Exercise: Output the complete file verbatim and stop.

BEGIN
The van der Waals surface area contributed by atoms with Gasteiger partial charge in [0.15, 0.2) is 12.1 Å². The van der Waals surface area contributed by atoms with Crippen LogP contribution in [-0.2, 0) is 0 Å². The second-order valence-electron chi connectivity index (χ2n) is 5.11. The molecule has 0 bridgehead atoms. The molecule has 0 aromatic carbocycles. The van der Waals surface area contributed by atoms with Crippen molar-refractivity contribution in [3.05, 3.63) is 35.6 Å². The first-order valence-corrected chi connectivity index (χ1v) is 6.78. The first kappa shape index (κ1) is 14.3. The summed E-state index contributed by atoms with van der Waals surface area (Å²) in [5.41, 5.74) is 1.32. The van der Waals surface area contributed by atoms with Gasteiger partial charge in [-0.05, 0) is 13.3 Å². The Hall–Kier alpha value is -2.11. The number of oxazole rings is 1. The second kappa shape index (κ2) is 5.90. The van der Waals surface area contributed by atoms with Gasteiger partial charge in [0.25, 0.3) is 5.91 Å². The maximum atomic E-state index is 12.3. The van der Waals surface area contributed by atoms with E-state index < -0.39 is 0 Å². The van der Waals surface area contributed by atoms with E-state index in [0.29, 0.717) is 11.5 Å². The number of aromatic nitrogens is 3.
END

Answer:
The van der Waals surface area contributed by atoms with Gasteiger partial charge in [0.15, 0.2) is 12.1 Å². The van der Waals surface area contributed by atoms with Crippen LogP contribution in [-0.2, 0) is 0 Å². The second-order valence-electron chi connectivity index (χ2n) is 5.11. The molecule has 0 bridgehead atoms. The molecule has 0 aromatic carbocycles. The van der Waals surface area contributed by atoms with Crippen molar-refractivity contribution in [3.05, 3.63) is 35.6 Å². The first-order valence-corrected chi connectivity index (χ1v) is 6.78. The first kappa shape index (κ1) is 14.3. The summed E-state index contributed by atoms with van der Waals surface area (Å²) in [5.41, 5.74) is 1.32. The van der Waals surface area contributed by atoms with Gasteiger partial charge in [-0.05, 0) is 13.3 Å². The Hall–Kier alpha value is -2.11. The number of oxazole rings is 1. The second kappa shape index (κ2) is 5.90. The van der Waals surface area contributed by atoms with Gasteiger partial charge in [0.25, 0.3) is 5.91 Å². The maximum atomic E-state index is 12.3. The van der Waals surface area contributed by atoms with E-state index < -0.39 is 0 Å². The van der Waals surface area contributed by atoms with E-state index in [0.29, 0.717) is 11.5 Å². The number of aromatic nitrogens is 3.